There has been much discussion in the literature of infectious diseases concerning the course of a hypothetical large scale outbreak of Ebola here in the USA as opposed to what has actually been seen i Africa. The speculation is that the mortality rate would be a great deal lower here for several reasons:
1. Hygiene. The limitations on the supply of clean water make a western standard of hygiene difficult, if not impossible, most places in Africa. This makes handling of patients far riskier.
2. Nutrition. A well nourished person has an immune system far more capable of fighting off Ebola.
3. Co-morbidities. The presence of other disease processes would make Ebola more likely to be fatal. Take for example Malaria. It is estimated that at any given time, 30 to 40% of the population in west Africa is carrying Malaria.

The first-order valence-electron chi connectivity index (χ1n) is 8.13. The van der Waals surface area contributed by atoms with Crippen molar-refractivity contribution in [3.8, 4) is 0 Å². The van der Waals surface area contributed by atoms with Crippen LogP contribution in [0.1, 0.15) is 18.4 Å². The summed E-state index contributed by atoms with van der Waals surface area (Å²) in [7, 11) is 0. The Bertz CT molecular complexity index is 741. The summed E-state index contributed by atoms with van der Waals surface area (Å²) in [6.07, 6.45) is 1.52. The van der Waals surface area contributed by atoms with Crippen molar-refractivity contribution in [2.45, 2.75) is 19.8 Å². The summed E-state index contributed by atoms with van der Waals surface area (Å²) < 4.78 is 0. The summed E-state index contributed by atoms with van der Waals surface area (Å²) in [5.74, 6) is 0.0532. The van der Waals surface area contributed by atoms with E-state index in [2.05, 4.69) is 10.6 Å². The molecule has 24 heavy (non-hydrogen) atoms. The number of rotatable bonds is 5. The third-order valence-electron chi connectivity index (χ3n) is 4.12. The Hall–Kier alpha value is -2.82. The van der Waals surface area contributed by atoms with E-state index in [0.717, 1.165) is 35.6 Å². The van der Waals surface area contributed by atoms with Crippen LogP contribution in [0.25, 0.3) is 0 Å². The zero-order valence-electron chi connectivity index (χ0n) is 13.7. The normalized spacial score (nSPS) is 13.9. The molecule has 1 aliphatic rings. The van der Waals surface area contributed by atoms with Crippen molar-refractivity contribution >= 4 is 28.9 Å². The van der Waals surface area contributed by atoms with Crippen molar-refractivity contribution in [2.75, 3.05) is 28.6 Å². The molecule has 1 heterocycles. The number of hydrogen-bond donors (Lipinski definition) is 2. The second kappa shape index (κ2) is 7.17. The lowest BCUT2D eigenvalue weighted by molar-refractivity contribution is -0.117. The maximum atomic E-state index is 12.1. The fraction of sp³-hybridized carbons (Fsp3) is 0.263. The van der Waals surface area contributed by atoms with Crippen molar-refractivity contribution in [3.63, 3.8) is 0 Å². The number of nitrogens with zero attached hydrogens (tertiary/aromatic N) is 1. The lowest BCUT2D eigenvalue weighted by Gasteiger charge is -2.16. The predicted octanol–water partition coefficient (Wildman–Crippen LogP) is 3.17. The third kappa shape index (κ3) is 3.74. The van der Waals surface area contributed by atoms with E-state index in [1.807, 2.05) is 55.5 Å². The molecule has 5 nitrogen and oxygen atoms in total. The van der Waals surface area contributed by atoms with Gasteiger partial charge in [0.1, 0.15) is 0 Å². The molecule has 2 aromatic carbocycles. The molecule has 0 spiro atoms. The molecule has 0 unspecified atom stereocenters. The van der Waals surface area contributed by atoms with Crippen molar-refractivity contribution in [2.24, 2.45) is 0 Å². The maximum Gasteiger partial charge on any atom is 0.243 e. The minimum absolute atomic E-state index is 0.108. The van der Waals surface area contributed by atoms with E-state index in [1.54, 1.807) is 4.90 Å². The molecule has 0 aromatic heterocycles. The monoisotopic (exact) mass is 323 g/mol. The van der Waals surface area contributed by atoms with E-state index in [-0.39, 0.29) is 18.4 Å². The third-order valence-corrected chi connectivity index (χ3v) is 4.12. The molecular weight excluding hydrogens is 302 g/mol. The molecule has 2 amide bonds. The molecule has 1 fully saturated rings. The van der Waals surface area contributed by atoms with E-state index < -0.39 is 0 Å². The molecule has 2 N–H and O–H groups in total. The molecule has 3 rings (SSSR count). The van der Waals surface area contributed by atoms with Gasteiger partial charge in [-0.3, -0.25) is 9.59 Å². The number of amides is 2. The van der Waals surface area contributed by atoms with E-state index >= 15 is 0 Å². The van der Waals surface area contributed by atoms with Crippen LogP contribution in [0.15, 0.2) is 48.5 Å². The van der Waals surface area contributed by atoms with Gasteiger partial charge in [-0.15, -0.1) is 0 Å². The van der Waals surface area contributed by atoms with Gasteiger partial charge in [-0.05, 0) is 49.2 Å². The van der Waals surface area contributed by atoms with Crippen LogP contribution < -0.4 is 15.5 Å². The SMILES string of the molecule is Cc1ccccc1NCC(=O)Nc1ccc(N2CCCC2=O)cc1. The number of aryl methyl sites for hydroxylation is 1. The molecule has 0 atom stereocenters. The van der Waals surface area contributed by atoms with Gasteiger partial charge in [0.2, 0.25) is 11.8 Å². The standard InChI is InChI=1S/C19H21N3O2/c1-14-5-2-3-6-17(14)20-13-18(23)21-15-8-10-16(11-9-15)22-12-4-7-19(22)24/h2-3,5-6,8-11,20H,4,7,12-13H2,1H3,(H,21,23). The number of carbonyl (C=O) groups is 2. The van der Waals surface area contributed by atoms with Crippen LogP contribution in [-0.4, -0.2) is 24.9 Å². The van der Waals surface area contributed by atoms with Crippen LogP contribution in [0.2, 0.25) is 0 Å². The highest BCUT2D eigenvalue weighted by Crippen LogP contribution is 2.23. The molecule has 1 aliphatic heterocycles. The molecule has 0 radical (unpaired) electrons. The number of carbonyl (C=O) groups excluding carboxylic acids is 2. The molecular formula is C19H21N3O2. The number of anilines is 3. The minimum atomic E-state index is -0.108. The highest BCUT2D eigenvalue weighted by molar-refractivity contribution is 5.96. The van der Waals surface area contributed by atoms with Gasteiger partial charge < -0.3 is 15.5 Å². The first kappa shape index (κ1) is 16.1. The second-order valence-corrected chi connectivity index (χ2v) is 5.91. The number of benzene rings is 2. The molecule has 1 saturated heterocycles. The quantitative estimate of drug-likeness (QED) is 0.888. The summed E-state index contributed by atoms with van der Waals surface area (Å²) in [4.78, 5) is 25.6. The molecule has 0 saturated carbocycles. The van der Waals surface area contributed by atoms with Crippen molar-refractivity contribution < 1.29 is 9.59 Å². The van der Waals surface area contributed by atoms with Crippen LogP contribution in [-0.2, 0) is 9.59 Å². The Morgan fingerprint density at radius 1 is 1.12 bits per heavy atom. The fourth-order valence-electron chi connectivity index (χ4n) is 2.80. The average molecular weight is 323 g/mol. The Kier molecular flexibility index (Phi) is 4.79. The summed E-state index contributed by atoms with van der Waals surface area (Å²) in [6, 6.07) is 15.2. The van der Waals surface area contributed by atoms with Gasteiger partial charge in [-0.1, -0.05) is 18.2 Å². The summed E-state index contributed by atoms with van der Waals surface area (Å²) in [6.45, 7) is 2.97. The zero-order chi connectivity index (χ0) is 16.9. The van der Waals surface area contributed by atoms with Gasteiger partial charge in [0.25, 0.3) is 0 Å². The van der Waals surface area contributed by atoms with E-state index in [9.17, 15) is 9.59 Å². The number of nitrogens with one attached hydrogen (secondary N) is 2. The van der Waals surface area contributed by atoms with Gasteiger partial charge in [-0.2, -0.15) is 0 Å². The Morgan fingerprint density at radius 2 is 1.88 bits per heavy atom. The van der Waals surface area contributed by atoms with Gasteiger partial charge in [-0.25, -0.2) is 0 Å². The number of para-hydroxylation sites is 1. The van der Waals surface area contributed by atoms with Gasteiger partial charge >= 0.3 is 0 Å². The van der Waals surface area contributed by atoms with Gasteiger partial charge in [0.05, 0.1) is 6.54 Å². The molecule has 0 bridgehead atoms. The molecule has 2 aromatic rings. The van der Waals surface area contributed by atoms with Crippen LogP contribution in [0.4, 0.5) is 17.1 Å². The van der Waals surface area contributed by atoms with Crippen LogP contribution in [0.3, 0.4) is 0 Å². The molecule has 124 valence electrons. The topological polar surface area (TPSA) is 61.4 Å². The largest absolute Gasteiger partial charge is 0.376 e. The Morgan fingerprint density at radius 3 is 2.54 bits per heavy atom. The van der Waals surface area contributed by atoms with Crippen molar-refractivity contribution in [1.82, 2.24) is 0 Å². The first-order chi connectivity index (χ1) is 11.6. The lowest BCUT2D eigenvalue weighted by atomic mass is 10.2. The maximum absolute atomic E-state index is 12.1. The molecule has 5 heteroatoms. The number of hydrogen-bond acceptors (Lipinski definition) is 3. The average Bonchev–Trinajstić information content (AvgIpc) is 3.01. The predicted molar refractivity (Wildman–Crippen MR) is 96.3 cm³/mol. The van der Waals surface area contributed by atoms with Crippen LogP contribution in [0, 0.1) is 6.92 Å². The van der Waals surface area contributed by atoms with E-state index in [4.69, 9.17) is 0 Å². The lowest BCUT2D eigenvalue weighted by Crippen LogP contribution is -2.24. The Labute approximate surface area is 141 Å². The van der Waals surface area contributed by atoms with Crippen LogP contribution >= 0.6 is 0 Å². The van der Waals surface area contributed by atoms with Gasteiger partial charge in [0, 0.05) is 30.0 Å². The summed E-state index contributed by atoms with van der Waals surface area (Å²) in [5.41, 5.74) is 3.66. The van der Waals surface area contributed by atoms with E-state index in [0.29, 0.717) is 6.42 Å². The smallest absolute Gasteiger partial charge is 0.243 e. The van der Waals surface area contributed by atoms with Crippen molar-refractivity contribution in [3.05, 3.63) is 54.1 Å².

4. Cultural practices in caring for family members who are ill and in dealing with the dead make the spread of Ebola more likely in west Africa than here.
5. The supportive care (IV hydration, parenteral nutrition, etc) available to an Ebola victim here is vastly superior to west Africa. Supportive care gives the body a better chance of overcoming the virus.
The medical people in these discussions are estimating that the mortality rate would be in the range of 20 - 30 %. Still a very scary number, but nowhere near the 40 - 60% that has been seen in Africa.
Another concern is that many health care workers would simply not show up for work in the event of a major outbreak. The level of risk in west Africa is actually greater than in front line infantry engaged in combat. Nurses are not soldiers, and have not signed on for those sort of odds of survival.
Food for some serious thought. It does not have to be Ebola. There have been outbreaks of influenza with similar morbidity and mortality, the Spanish Flu that broke out just after WW1 for example.
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